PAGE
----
While closely related, there is a very big difference between regular "American" ice cream and its local Italian cousins – Sweet Melody's Artisan-Crafted Gelato and Sorbet:
Gelato has half the fat compared to ice cream and sorbet is completely fat free.
Yet this simple difference has a profound impact on the resulting desserts.
According to U.S. standards, ice cream must contain at least 10% butterfat and in premium brands often exceeds 20%. In order for this heavy fat to achieve an edible consistency it is whipped at high speed, which adds a lot of air to the mix. The technical term for this trapped air is "overrun" and in ice cream it usually measures in excess of 50%. This flavored mix of fat and air is then served very cold: usually -10 to -20 degrees (F).
The key points to take away from these facts: With ice cream more than half of what you're eating is simply air, and it's also served at a very cold temperature that is actually numbing your taste buds.
Using only the finest and freshest ingredients,
small batches of Sweet Melody's Artisan-Crafted
Gelato & Sorbet are prepared daily in our
local, family-owned kitchen.
Now let's compare that with our Artisan-Crafted Gelato and Sorbet. Gelato usually contains only 3% to 9% butterfat. Sorbet is completely dairy free and contains no fat at all. They are churned at slower speeds so that much less air is added to the mix - only around 25% or so. This results in a mix that is denser and less diluted by fat content so that the flavors really stand out. And when served at warmer temperatures of +7 to +12 degrees (F), those intense flavors gently melt into your mouth.
So there you have it: When it comes to butterfat and trapped air, Sweet Melody's Artisan-Crafted Gelato and Sorbet proves the old adage that "less is more".
A Brief History of Gelato
The true origins of gelato and sorbet are lost to history. We do know that as early as 3000 BC a precursor to sorbet was being served in China, and by 2500 BC the invention was being enjoyed by Egyptian Pharaohs. There is even mention of it in the Bible when Isaac offers Abraham a mix of goats milk and snow.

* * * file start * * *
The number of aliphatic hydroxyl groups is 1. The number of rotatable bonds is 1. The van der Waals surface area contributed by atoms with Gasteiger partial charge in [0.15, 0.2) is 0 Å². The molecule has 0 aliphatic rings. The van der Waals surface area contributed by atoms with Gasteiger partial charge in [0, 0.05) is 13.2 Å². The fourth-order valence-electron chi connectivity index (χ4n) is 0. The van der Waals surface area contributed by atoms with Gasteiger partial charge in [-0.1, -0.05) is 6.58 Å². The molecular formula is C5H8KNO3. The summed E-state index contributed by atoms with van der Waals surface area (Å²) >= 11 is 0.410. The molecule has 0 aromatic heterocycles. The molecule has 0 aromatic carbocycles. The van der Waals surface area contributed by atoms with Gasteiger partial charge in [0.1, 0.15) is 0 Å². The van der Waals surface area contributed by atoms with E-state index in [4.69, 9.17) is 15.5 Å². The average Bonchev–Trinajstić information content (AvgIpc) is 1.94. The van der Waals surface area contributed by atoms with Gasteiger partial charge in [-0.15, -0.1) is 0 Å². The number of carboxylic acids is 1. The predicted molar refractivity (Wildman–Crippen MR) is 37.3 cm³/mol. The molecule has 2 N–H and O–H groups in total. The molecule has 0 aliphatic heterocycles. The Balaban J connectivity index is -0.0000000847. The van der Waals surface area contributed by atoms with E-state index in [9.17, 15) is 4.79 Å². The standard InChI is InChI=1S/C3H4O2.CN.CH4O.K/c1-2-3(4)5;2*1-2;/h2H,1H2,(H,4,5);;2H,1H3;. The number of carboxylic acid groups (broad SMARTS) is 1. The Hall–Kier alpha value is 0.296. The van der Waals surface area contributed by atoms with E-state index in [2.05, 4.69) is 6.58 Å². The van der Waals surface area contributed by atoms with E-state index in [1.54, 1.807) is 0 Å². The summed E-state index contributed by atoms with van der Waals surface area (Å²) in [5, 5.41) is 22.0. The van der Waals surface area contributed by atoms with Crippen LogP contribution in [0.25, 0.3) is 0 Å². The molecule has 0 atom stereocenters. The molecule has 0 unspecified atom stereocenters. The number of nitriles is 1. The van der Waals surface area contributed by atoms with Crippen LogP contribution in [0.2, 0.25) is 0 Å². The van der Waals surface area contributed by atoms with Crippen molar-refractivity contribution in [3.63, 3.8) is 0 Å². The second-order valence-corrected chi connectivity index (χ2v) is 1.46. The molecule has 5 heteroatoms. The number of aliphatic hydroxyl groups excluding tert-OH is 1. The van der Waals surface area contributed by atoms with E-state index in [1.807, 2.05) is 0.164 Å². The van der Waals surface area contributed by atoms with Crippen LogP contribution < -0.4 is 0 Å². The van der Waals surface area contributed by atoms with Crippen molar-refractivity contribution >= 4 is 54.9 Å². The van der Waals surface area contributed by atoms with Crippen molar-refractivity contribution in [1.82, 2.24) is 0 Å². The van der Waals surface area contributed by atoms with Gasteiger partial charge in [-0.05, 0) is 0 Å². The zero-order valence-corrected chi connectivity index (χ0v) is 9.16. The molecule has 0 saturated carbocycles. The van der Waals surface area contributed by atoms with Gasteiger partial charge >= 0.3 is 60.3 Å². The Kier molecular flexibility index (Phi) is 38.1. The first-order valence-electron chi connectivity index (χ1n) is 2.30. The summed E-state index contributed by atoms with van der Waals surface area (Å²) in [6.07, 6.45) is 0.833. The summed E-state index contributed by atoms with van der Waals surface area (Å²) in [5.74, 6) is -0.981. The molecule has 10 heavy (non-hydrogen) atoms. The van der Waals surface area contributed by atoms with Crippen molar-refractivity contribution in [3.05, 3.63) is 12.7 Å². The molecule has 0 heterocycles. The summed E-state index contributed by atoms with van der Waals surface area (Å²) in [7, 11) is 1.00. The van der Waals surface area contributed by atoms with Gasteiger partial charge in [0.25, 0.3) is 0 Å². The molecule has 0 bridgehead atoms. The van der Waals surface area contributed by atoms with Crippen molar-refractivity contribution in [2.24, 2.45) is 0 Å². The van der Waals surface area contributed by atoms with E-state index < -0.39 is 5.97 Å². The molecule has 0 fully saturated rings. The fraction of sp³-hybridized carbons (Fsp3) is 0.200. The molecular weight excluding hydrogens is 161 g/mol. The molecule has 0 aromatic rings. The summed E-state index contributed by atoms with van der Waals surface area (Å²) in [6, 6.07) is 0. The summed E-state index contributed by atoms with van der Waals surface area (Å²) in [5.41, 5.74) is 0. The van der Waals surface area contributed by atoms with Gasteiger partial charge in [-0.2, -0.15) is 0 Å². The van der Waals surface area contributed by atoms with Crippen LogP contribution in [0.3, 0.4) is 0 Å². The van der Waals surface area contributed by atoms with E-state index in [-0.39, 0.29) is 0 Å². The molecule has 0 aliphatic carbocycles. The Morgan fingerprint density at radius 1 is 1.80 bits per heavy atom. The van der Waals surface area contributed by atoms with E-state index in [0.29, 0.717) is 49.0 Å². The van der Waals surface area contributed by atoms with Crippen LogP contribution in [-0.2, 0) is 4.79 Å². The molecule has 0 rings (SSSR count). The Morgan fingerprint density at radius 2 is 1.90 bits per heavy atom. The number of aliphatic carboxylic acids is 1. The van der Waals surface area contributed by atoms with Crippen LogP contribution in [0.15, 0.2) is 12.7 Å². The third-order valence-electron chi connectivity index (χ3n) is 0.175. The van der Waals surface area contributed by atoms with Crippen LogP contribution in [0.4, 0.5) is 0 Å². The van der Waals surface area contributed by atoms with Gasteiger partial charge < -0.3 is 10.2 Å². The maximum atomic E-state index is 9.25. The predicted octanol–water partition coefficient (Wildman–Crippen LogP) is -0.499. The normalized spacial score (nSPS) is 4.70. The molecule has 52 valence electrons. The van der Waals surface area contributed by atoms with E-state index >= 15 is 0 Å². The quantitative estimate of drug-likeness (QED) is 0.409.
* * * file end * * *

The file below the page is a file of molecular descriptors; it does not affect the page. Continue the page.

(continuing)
From 500 BC there is a Greek account of a mixture of lemon, honey, pomegranate juice, and snow. Then Alexander the Great had his men dig special cellars in which to store snow that he could mix with honey. The earliest actual recipes are found in the writings of ancient Roman author Pliny the Elder from the 1st century AD.
Luckily, after the fall of the Roman Empire the art of sorbet making was kept alive in the Arab world and eventually reintroduced to Europe through Sicily. The term Sorbet is believed to be derived from the Arabic word sharbah. The term gelato is believed to have originated from the Latin gelātus meaning "frozen".
The modern history of gelato and sorbet starts during the Italian Renaissance thanks to the ruling Medici family. First, they sponsored a cooking contest which was won by a man named Ruggeri who prepared what he called dolcetto gelato - "a little frozen sweet". This made sorbet all the rage among the Renaissance elite. Then in 1565 they commissioned Bernardo Buontalenti to stage an elaborate feast for the visiting King of Spain. He added pastry cream to the recipe and the modern gelato was born.
It wasn't until the 17th century that gelato was truly made available to the masses. Francesco Procopio dei Coltelli moved from Palermo to Paris and in 1686 opened his Cafe Procopo, renowned for its coffees, chocolates and of course, gelato. It soon became the most famous cafe in all of France, visited by luminaries such as Voltaire, Napoleon, George Sand, Balzac and Victor Hugo.
Gelato and Sorbet immigrated to the New World in 1770 when Giovanni Basiolo introduced it in New York City. By this time gelato and "sorbetto" had developed into their more modern distinct varieties – with sorbetto made by mixing water with fruits such as lemon and strawberries, and gelato made by mixing milk with cinnamon, pistachio, coffee or chocolate.
But back in Italy they weren't quite finished in perfecting the definitive "gelato experience" until the 1920s. That's when vendors in the northern Italian city of Varese popularized the first mobile gelato carts. Finally, no matter where people gathered to enjoy a beautiful day, it could be made just that much better with a "a little frozen sweet" to go.
Taste of Buffalo - 1st Place Healthy Choice Award: Fresh Fruit Sorbet
Taste of Buffalo - Outstanding Individual Food Item: Sorbet
Taste of Lockport - Best Dessert Item: Gelato
Taste of Clarence - Gelato Quencher
Taste of Williamsville - Best Dessert: Sorbet